Less than two hours after a Bronx high school sent word that they had a student in an emotional crisis, Debra T. was at the school, ready to help. Debra, a psychiatric social worker with VNSNY’s Mobile Crisis Team for children and adolescents, quickly convened a meeting with the student, 16-year-old Nicole*, and a school guidance counselor. This swift response is what the Mobile Crisis Team is known for—and so is their ability to connect quickly and effectively with the youngsters they treat.
“As it turns out, Nicole was in no imminent danger,” says Debra, “but she was clearly depressed.” The teenager, who had a borderline IQ, lived with her mother and would cut herself as a way of dealing with the anxiety she felt after one of her troubling visits with her absentee father. Together, Debra and Nicole came up with a “safety plan”—actions the girl could take when she felt like cutting herself. Nicole liked poetry, so she agreed that when she felt the anxiety welling up, she’d write a poem or call a designated adult.
In the follow-up meeting, Nicole told Debra about a bad visit she’d just had with her father. The visit had left her with the urge to hurt herself—but she hadn’t. Debra asked her how she was able to restrain herself. “Because I made a contract with you,” Nicole said. Debra went on to link Nicole with outpatient mental health services at a local non-profit mental health agency, where she would receive ongoing psychological support.
For at-risk New York City youth like Nicole, VNSNY’s Mobile Crisis Team program is a proven lifesaver. The program launched its first mobile unit in the Bronx in the summer of 2013 and added two others last fall in Brooklyn and Queens. Each mobile team is staffed by a coordinator, two psychiatric social workers and two family advocates. Referrals are made through LifeNet, New York City’s 24/7 crisis call center, and may come from parents, teachers, therapists, or the children themselves. The team then has two hours to dispatch two field workers to the site.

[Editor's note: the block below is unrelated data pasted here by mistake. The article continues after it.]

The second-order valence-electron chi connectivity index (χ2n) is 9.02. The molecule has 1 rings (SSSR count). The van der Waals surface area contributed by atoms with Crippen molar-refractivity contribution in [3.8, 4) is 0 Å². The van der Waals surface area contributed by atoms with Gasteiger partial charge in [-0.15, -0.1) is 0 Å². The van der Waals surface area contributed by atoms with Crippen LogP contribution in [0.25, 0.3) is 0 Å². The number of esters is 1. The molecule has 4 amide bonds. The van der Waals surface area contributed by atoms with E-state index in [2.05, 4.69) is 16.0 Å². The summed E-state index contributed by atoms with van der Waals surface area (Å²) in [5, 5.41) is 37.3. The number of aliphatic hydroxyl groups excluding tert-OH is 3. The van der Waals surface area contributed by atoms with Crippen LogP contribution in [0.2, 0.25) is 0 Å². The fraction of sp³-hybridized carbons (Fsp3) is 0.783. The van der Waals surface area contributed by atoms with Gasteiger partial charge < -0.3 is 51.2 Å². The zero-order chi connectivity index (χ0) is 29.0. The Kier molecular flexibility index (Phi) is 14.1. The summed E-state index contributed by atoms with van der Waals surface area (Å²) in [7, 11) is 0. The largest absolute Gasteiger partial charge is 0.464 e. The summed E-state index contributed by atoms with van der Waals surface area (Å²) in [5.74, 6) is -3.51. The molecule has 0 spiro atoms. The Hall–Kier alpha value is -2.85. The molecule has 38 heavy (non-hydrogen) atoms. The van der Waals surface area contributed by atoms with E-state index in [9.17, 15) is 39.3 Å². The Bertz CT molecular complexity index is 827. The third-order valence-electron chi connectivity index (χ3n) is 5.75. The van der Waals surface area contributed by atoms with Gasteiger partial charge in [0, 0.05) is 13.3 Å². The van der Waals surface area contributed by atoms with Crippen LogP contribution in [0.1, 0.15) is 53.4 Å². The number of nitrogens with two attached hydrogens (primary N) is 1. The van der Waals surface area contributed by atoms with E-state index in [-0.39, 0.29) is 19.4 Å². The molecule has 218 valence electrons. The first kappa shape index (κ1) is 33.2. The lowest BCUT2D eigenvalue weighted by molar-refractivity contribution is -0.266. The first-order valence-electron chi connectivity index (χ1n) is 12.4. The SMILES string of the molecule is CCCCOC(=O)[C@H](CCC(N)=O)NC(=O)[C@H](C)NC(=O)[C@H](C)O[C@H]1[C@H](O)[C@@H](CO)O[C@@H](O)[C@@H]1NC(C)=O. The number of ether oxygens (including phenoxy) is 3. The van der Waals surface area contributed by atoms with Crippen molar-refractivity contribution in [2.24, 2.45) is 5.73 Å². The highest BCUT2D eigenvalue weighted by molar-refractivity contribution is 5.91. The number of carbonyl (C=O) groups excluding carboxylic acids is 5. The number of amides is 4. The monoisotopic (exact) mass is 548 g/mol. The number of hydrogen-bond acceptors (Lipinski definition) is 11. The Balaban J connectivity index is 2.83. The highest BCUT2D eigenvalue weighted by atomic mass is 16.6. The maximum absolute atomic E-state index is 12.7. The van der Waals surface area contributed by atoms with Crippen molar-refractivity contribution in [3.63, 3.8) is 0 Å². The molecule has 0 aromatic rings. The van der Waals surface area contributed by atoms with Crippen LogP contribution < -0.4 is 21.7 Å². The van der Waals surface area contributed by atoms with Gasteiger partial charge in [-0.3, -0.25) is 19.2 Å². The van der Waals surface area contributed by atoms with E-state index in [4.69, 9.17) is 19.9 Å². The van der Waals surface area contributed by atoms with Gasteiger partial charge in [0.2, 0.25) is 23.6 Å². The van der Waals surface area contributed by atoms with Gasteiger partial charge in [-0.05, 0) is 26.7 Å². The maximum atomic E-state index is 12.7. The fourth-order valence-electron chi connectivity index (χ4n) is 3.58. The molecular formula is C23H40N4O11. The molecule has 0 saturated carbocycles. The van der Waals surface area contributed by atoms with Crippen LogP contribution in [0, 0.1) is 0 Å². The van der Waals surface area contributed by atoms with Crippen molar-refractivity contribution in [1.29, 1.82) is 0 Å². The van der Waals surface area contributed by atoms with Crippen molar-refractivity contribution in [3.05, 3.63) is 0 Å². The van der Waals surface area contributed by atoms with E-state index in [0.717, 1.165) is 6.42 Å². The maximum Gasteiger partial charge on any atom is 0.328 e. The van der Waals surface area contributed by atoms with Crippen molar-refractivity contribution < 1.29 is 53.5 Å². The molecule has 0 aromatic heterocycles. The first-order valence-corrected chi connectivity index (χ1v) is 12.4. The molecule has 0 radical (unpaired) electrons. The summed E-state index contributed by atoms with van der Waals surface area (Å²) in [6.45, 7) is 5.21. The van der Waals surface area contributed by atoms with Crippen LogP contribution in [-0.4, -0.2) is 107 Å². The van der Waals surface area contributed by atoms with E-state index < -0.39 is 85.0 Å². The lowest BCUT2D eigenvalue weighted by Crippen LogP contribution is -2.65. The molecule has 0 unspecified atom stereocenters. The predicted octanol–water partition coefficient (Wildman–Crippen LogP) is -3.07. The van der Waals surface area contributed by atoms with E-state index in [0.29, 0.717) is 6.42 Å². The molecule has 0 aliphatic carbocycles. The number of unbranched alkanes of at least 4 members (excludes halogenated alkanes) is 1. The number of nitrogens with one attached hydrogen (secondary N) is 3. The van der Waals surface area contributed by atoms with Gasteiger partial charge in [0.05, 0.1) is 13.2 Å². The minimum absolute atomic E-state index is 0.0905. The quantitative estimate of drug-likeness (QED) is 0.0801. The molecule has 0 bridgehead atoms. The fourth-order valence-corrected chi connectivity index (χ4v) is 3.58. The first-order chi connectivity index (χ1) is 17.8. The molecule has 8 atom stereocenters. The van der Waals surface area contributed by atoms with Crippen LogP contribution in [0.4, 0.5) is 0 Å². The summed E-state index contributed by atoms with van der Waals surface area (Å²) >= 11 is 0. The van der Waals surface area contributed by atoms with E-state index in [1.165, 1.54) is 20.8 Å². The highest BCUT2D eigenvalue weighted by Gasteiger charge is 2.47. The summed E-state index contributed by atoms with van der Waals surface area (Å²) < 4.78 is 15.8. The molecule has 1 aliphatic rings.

Thanks to funding from the city’s Department of Health and Mental Hygiene, Mobile Crisis Team services are available to any child under age 18 in their service area free of charge. While Mobile Crisis Team members don’t administer actual psychiatric treatment, they provide children with coping skills, help them draw up a safety plan, review intervention techniques with the parent, and link children and families with longer-term services as needed. During the four weeks after the initial call, staffers also follow up to make sure the child is stable and receiving the services that they need.
Today, Debra works as a Program Coordinator for the Mobile Crisis Team, supervising and supporting the social workers and family advocates on the Bronx team. Her clinical experience coupled with her ability to improvise when appropriate makes her a gifted program coordinator. “People can sense if you aren’t authentic,” she says, “especially the kids. They’re street smart, and you have to meet them where they’re at.” In her program coordinator role, Debra helps instill these qualities in her team. “We have team meetings twice a week, and I also sit down with each team member individually. I might ask them, ‘What could you have done differently?’ or ‘How would you react if the child’s mother said this?’”
Debra still takes on an occasional case herself, and also goes out with her clinicians to observe their technique and give constructive suggestions. “My staff knows they can call me anytime,” she says. “As I tell my team, these people aren’t just calling out of hysteria—they’re calling for help. And we have a great track record of helping.”
* The patient’s name has been changed for privacy.
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